I’ve never been one to sell scarcity and urgency, but in this case, I’m going to make an exception.

After having been closed to new shareholders for years, PRIMECAP’s premier fund has reopened. If you ever kicked yourself for not getting PRIMECAP Odyssey Aggressive Growth (POAGX) while you could, here’s your chance. My only advice:

Act now before the opportunity is gone. The last time the fund closed, there was no advance warning; the gates simply came down.

As I recently wrote to you, when it comes to good active management, size is generally the enemy. One way some fund companies try to protect themselves from being forced into mediocrity is to close their funds to new shareholders. Sometimes, they’ll even shut off the spigot entirely, taking no new money regardless of where it comes from.

While it can be frustrating to be locked out of a fund, I generally think it’s the right thing for fund companies to do—protect the interests of existing shareholders over the profits that come from gathering more assets.

The PRIMECAP Management team has a history of closing funds to maintain their ability to invest actively, and well. PRIMECAP Odyssey Aggressive Growth has been closed for the better part of a decade—since January 20, 2014, to be specific. However, according to a prospectus supplement filed with the SEC on December 14:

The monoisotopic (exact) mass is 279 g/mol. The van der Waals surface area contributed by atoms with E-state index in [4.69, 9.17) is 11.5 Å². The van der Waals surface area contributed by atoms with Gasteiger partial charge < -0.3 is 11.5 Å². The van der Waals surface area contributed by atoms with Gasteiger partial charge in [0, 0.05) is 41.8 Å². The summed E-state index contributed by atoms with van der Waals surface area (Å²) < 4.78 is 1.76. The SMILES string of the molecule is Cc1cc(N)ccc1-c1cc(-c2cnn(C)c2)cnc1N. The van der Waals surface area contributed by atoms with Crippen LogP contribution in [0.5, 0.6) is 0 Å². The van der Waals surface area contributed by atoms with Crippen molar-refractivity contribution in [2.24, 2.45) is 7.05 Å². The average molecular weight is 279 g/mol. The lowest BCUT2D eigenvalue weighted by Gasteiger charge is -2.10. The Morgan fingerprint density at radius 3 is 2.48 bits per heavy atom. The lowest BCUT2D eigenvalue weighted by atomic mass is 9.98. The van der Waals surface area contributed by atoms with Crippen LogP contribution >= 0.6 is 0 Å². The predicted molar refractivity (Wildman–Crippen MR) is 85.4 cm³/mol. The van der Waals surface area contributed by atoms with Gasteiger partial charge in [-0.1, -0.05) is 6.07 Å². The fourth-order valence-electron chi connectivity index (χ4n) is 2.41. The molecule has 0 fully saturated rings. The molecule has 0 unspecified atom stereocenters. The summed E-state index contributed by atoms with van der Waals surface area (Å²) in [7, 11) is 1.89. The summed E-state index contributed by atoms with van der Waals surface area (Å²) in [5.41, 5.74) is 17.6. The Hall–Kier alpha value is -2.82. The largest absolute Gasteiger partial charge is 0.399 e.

The Board of Trustees of the PRIMECAP Odyssey Funds has approved the opening of the PRIMECAP Odyssey Aggressive Growth Fund for sale to all investors, effective as of December 15, 2022.

I appreciate the attention to detail here. The fund is in the process of paying a fairly large distribution to shareholders of record on December 14. So, I applaud that the firm is reopening the fund after its record date. This prevents any new shareholders from mistakenly buying into a distribution. That’s good stewardship.

But why are they reopening the fund?

Call it opportunistic. Given that we are currently in a bear market, the managers probably see opportunities they’d like to take advantage of. And it’s easier to be a buyer when money is flowing into your fund than out. At the same time, the managers have capacity. Assets are down from more than $10 billion to about $7 billion currently.

As is the case with closing funds, the PRIMECAP team also has a history of reopening their funds from time to time—though the window doesn’t always stay open for very long. For example, Capital Opportunity (VHCOX) was open for just eight months between April 2013 and December 2013.

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